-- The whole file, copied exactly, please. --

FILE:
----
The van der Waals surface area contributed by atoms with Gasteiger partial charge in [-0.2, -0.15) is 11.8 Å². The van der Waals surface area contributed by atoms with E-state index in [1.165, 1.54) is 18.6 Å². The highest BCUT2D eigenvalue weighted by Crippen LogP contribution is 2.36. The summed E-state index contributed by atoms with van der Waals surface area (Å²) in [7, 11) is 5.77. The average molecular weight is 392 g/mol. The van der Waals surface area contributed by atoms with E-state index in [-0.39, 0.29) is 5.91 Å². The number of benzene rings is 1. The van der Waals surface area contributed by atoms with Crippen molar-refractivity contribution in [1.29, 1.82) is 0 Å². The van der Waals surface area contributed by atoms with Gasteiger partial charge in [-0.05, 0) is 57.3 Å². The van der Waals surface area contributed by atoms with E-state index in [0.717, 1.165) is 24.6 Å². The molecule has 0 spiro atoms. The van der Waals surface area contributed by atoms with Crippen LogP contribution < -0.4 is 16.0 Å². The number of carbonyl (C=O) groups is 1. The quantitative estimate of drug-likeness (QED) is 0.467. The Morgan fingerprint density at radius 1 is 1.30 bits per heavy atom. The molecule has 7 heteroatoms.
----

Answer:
The van der Waals surface area contributed by atoms with Gasteiger partial charge in [-0.2, -0.15) is 11.8 Å². The van der Waals surface area contributed by atoms with E-state index in [1.165, 1.54) is 18.6 Å². The highest BCUT2D eigenvalue weighted by Crippen LogP contribution is 2.36. The summed E-state index contributed by atoms with van der Waals surface area (Å²) in [7, 11) is 5.77. The average molecular weight is 392 g/mol. The van der Waals surface area contributed by atoms with E-state index in [-0.39, 0.29) is 5.91 Å². The number of benzene rings is 1. The van der Waals surface area contributed by atoms with Crippen molar-refractivity contribution in [1.29, 1.82) is 0 Å². The van der Waals surface area contributed by atoms with Gasteiger partial charge in [-0.05, 0) is 57.3 Å². The van der Waals surface area contributed by atoms with E-state index in [0.717, 1.165) is 24.6 Å². The molecule has 0 spiro atoms. The van der Waals surface area contributed by atoms with Crippen LogP contribution < -0.4 is 16.0 Å². The number of carbonyl (C=O) groups is 1. The quantitative estimate of drug-likeness (QED) is 0.467. The Morgan fingerprint density at radius 1 is 1.30 bits per heavy atom. The molecule has 7 heteroatoms.